Defense Minister Irakli Okruashvili said his helicopter, which was also carrying the army's deputy chief of staff, was damaged in an attack staged by a South Ossetian militia on September 3.
“The Georgian side will continue to act in the frames of our peace plan,” PM Nogaideli said.
Russian Maj. Gen. Marat Kulakhmetov, the Commander of the Joint Peacekeeping Forces in the South Ossetian conflict zone, confirmed that the Georgian Defense Ministry’s helicopter that was shot at landed safely on Georgian-controlled territory.
According to official Georgian reports, the MI-8 helicopter with Georgian Defense Minister Okruashvili and Deputy Chief of Staff of the Army Col. Zaza Gogava on board was en route from Tbilisi to the newly built Senaki military base in western Georgia.
Fire from a “large caliber weapon” began when the helicopter was flying over South Ossetian-controlled territory, the Georgian Defense Ministry reported.
Meanwhile, the South Ossetian Press and Information Committee reported that the Georgian helicopter “was shot down” at approximately 3:40 pm local time.
The official South Ossetian news agency said in a statement that the helicopter “violated South Ossetian airspace over the Znauri district” in the west of the breakaway region’s capital, Tskhinvali.
“The Georgian Defense Ministry’s helicopter did not respond to [the South Ossetian side’s] multiple warning to change course or land… As violation of the South Ossetian airspace by the Georgian helicopters have become of a frequent nature – the Georgian side has violated South Ossetia’s airspace 240 times in the last five months – the Ossetian side has decided to undertake adequate measures. The helicopter was shot down in the vicinity of Isakikau in the Znauri district,” the South Ossetian Press and Information Committee (PIC) said.
Three hours after the incident Defense Minister Okruashvili convened a press conference at a military base in Gori, a town near the South Ossetian conflict zone.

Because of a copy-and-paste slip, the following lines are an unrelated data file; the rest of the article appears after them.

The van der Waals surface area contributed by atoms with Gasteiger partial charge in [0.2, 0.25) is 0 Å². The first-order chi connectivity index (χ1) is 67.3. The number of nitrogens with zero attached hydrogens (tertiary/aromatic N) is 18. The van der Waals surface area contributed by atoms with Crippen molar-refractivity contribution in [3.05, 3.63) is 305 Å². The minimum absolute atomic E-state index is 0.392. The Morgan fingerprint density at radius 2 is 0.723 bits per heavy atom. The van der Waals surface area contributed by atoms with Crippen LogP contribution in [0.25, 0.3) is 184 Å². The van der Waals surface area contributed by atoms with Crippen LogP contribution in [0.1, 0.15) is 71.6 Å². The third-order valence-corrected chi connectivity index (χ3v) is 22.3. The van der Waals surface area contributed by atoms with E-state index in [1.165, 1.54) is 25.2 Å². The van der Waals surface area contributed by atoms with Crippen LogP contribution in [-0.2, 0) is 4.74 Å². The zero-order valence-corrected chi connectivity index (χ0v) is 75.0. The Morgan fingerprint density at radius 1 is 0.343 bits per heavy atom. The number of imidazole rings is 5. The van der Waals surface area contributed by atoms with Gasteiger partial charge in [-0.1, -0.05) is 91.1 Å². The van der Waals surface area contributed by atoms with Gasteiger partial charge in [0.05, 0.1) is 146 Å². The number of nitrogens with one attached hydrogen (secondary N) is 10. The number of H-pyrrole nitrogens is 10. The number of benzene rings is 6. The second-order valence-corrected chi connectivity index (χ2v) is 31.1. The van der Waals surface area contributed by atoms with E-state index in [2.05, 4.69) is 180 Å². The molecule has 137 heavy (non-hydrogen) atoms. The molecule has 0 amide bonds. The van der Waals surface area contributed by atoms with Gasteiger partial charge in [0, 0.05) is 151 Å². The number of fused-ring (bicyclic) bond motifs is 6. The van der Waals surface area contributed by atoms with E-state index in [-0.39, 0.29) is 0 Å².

“Of course they [attackers] were armed Ossetian groups. Everyone should understand that the rampage of these bandits will be stopped very soon, once and forever,” Okruashvili told reporters.
He also said that recently the South Ossetian side has made several statements about the “violation of South Ossetian airspace” by Georgian helicopters.
“’South Ossetian airspace’ does not exist,” Okruashvili said.
He also said that it is not the first time that Georgian helicopters have been shot at.
“A similar incident took place just a few days ago, and the Interior Ministry will make a statement about it,” Okruashvili said.
Shortly after this statement by Okruashvili, the Georgian Interior Ministry announced through its web-site that the Georgian presidential escort helicopter was unsuccessfully targeted over breakaway South Ossetia on August 28.
The helicopter was accompanying another helicopter with President Saakashvili and a group of visiting U.S. Senators on board, who were en route to the Svaneti region, according to the Interior Ministry.
“A Strela-2 anti-aircraft missile was fired at the helicopter over the village of Avnevi [breakaway South Ossetia]. The shell exploded a close distance from the helicopter,” the MIA said, adding that the exploded shell was found and handed over to the U.S. side for further investigation.
Georgian television stations showed footage shot by the Interior Ministry’s press service depicting Georgian law enforcers recovering an exploded shell in an area described as being in the vicinity of Avnevi village.
In February, 2006 the Georgian Interior Ministry announced that it had recovered an IGLA anti-aircraft missile system near the South Ossetian conflict zone which allegedly was meant to down President Saakashvili’s helicopter.
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